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Jim 134
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« Reply #7 on: April 12, 2013, 04:29:28 AM »

Using these products in a bee hive is not legal in the USA

http://www.beeworks.com/catalog/index.php?main_page=product_info&cPath=1&products_id=18

http://www.vita-europe.com/products/B401/



                BEE HAPPY Jim 134 Smiley
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"Tell me and I'll forget,show me and I may  remember,involve me and I'll understand"
        Chinese Proverb

"The farmer is the only man in our economy who buys everything at retail, sells everything at wholesale, and pays the freight both ways."
 John F. Kennedy
Franklin County Beekeepers Association MA. http://www.franklinmabeekeepers.org/
ziffabeek
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« Reply #8 on: April 12, 2013, 01:35:22 PM »

Hi fishman,

The conversation seems to have strayed from your original question!  Mothballs are bad because their ingredients are poison and can, theoretically, contaminate the honey you harvest.  They are also potentially harmful to the bees.  But your question was whether or not you can use the boxes again, they having been exposed to mothballs in the past, not whether or not you should use mothballs.

If the boxes are well aired out you might try giving them a good scrub with soap and water then letting them dry in the sun.  In my opinion, after that contamination would be pretty minimal.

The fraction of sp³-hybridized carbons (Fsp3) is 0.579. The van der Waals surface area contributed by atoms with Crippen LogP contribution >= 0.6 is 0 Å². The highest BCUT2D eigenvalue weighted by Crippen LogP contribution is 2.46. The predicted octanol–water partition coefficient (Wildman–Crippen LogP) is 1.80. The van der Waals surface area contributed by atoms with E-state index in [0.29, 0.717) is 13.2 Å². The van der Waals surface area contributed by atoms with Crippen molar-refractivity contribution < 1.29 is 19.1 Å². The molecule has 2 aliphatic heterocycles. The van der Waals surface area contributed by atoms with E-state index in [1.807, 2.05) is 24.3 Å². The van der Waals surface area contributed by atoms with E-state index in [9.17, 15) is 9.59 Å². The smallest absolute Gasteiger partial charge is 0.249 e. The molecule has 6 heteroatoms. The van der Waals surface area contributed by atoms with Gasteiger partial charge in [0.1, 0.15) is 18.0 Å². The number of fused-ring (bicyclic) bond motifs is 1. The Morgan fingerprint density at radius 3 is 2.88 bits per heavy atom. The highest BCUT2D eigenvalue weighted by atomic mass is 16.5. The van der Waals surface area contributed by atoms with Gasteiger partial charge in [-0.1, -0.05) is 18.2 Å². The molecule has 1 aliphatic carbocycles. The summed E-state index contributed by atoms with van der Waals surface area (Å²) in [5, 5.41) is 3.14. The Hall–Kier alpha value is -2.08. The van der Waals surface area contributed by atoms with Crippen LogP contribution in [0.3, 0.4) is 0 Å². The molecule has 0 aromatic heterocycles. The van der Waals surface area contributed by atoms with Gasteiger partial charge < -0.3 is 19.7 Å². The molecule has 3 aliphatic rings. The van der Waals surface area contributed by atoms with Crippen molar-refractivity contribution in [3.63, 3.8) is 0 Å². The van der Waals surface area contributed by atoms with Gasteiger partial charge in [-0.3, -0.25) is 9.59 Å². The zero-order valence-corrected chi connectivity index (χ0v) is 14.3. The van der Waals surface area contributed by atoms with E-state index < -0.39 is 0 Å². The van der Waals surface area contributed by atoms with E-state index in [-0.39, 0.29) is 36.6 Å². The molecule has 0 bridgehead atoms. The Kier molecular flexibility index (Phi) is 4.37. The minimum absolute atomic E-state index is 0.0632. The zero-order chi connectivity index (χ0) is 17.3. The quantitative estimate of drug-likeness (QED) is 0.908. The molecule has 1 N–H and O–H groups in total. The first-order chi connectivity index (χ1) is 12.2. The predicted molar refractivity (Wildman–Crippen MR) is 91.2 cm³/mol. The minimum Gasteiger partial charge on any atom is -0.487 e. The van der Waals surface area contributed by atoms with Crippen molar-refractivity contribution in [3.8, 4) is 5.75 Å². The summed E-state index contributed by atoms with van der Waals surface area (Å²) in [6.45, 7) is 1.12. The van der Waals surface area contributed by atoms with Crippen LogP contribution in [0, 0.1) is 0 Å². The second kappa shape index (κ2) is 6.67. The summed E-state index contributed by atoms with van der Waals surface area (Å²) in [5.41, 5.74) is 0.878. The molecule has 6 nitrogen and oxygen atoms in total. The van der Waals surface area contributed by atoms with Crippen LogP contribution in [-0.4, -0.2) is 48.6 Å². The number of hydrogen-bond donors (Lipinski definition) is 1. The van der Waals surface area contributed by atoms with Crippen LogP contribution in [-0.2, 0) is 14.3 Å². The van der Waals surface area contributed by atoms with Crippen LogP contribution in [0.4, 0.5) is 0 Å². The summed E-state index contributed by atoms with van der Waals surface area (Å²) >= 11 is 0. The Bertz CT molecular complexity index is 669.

I don't think it is worth scrapping the equipment.  But that is just my personal opinion and not based on science or anything.

love,
ziffa
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fishman
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« Reply #9 on: April 12, 2013, 05:57:27 PM »

Thanks Ziffa.... kinda what I thought. The frames were pretty bad anyhow so i scrapped them. It appeared he sprinkled the balls over the frames and comb. I was gonna give it a try.I think when he got rid of bees, he let the stuff sit and moths moved in is how story sounded? The boxes look ok and seems worth cleaning, dont think it was alot of direct contact? .  I know while they are setting open, my bees sure seem to wanna nib in them alot, so must not worry them too awful bad?Huh Have a good one.


    Fish
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Michael Bush
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« Reply #10 on: April 16, 2013, 03:45:10 PM »

>Naphthalene mothballs are illegal in the US.

For use in a bee hive, yes.  But I've bought them.  I would NOT use them in a bee hive.
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Michael Bush
My website:  bushfarms.com/bees.htm
My book:  ThePracticalBeekeeper.com
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"Everything works if you let it."--Rick Nielsen